Four steps to help your child ask and answer their own questions

Four steps to help your child ask and answer their own questions

By Rebecca Woodbury Keller

Four steps to help your child ask and answer their own questions

In a previous post, I explored, What’s in a Question? 

“How does a butterfly fly? Why is the sky blue? Where do frogs sleep at night? How can lizards climb up walls? Small children know how to ask questions – and how to frustrate their busy caregivers. And, there is value in their incessant questions of ‘why?’”


As a science education materials publisher for over 20 years – with our Real Science 4 Kids series – I’ve encountered many parents and educators who consistently ask kids to answer adults’ questions. 


Kids have a natural curiosity. When we ask questions, try and fail, and keep asking, we learn. Sometimes when kids get into formative school years, questions shift from child-led to adult-led. Our educational system’s structure promotes this – often with the obligation to “teach to a test.” 


  • Do we really learn and understand a subject if we’re only answering someone else’s questions? 

  • No. In fact, kids learn very little from spitting back answers on exams or working to answer other people’s questions.


    So how do you guide your child in asking questions without writing the questions for them? Let’s consider 4 easy steps:


    1.) Find out what interests them – and be interested along with them!

    If your child is reading about dog saliva and how dog saliva heals wounds, ask them to tell you more about it. Get them talking, and find out why they’re interested in this subject.


    2.) Ask guiding questions. Once they are talking about why they are interested in dog spit, for example, ask them things like: 

    • “What kind of questions do you have about dog spit?” 
    • “What else do you want to know about dog spit?” 
    • “How would you find out if dog spit can heal wounds?”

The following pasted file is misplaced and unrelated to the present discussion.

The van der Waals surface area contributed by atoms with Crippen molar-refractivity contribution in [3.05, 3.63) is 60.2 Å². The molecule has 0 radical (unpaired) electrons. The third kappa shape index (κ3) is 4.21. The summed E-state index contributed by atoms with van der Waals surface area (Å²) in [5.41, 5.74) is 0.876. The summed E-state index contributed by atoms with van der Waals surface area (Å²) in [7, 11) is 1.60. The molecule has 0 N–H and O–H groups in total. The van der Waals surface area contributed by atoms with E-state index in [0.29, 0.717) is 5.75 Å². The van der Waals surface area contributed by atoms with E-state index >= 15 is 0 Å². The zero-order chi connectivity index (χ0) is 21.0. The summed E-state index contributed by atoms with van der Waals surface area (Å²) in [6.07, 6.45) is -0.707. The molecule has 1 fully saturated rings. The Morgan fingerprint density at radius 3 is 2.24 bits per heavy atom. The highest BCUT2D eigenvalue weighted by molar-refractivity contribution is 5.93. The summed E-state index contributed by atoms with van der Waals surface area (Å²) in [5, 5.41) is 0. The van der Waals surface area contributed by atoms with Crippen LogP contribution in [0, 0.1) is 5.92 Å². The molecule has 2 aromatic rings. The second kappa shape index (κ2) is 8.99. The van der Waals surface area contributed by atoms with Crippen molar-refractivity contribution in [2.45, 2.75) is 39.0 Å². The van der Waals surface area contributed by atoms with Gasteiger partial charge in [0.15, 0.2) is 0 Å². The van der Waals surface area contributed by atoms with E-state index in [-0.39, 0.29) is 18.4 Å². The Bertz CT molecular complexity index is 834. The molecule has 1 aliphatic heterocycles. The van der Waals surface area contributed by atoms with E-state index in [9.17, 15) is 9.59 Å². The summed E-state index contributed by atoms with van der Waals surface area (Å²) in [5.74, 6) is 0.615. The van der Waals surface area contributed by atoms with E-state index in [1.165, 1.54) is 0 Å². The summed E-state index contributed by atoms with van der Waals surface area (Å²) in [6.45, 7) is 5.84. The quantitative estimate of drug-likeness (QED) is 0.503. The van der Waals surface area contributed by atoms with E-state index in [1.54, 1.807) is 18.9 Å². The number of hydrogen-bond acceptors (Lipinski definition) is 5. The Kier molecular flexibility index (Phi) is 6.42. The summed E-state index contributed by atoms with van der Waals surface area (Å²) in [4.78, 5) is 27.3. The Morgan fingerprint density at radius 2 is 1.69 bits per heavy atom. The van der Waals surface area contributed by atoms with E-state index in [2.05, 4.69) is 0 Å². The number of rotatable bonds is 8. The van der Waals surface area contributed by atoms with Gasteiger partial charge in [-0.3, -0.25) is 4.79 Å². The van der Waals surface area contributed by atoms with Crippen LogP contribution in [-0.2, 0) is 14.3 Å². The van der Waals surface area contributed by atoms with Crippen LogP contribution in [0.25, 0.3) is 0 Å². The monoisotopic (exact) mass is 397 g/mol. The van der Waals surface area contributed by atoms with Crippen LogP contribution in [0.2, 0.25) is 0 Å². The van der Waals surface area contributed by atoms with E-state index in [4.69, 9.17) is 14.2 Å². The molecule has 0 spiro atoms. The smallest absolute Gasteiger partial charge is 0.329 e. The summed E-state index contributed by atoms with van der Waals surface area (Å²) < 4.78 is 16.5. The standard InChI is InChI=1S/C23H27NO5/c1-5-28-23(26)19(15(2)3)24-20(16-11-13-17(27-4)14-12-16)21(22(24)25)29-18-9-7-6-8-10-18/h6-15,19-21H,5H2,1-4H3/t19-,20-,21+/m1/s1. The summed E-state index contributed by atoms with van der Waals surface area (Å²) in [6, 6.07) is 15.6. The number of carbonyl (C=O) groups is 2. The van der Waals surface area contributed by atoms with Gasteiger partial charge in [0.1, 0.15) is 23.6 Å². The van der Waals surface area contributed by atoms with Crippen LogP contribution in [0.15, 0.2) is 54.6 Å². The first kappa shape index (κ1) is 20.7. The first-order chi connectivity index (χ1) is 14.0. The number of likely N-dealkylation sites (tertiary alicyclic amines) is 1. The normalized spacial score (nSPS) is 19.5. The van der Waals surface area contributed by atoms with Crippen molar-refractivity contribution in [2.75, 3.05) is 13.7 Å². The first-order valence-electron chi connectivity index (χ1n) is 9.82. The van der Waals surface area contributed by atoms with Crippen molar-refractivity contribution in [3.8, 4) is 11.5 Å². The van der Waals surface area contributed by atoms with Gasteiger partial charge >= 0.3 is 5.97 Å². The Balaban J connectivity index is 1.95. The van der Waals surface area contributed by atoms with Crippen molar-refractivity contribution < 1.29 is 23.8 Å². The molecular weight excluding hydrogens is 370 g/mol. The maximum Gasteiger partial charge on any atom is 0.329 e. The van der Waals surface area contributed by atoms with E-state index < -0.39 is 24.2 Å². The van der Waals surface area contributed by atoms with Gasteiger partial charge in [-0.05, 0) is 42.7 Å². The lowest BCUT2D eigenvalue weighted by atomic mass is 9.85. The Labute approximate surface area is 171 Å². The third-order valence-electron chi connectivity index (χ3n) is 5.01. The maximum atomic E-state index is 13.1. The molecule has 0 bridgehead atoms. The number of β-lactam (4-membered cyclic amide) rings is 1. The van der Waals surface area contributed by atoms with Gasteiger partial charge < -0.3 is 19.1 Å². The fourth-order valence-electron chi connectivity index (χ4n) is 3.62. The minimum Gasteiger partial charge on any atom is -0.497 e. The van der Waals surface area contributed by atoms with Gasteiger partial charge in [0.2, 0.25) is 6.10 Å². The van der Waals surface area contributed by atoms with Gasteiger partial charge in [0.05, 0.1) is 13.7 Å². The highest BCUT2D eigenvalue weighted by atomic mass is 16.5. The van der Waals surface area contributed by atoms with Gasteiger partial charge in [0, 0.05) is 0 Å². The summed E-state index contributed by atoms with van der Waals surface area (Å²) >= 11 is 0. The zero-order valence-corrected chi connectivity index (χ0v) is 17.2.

You are not asking their questions for them – you’re helping them get closer to coming up with their own questions.


    3.) Have them write or say specifically which questions they have about dog spit. Or, if they are still not asking their own questions you can help them get started by giving example questions of your own. Show them how it’s done.

    List the ways questions can be started with:

    • How?
    • Why?
    • Does?
    • When? 

    4.) Once they have a list of questions, your job is to help them figure out how they might answer those questions. And you might be asking….how?


    • Play! Play around with questions and how to find answers – get creative.
    • Suggest experiments
    • What can you find via google search?

    The more excited you are about helping them answer their own questions, the more eager they will be in answering them. 


    If you can get your child/student to ask and answer their own questions, they will be more interested in the topic, they will learn more about the topic, and they will more easily retain what they’ve learned.

    So let me ask you, do you want your child to always be answering other people’s questions, possibly bored and not fully engaged in learning about a topic...


    OR…


    Do you want to help your child ask and answer their own questions?

    If you’re ready to expand your child’s learning, I’ve developed the RATATAZ method that gets your kids to ask and answer their own questions. I’ve mapped out the best way for kids to learn science, and all the hard work of choosing where to begin has been done for you. Sequence matters, and we build it for you. Each step of the RATATAZ method is backed by science. 


    Learn more about our RATATZ kits here.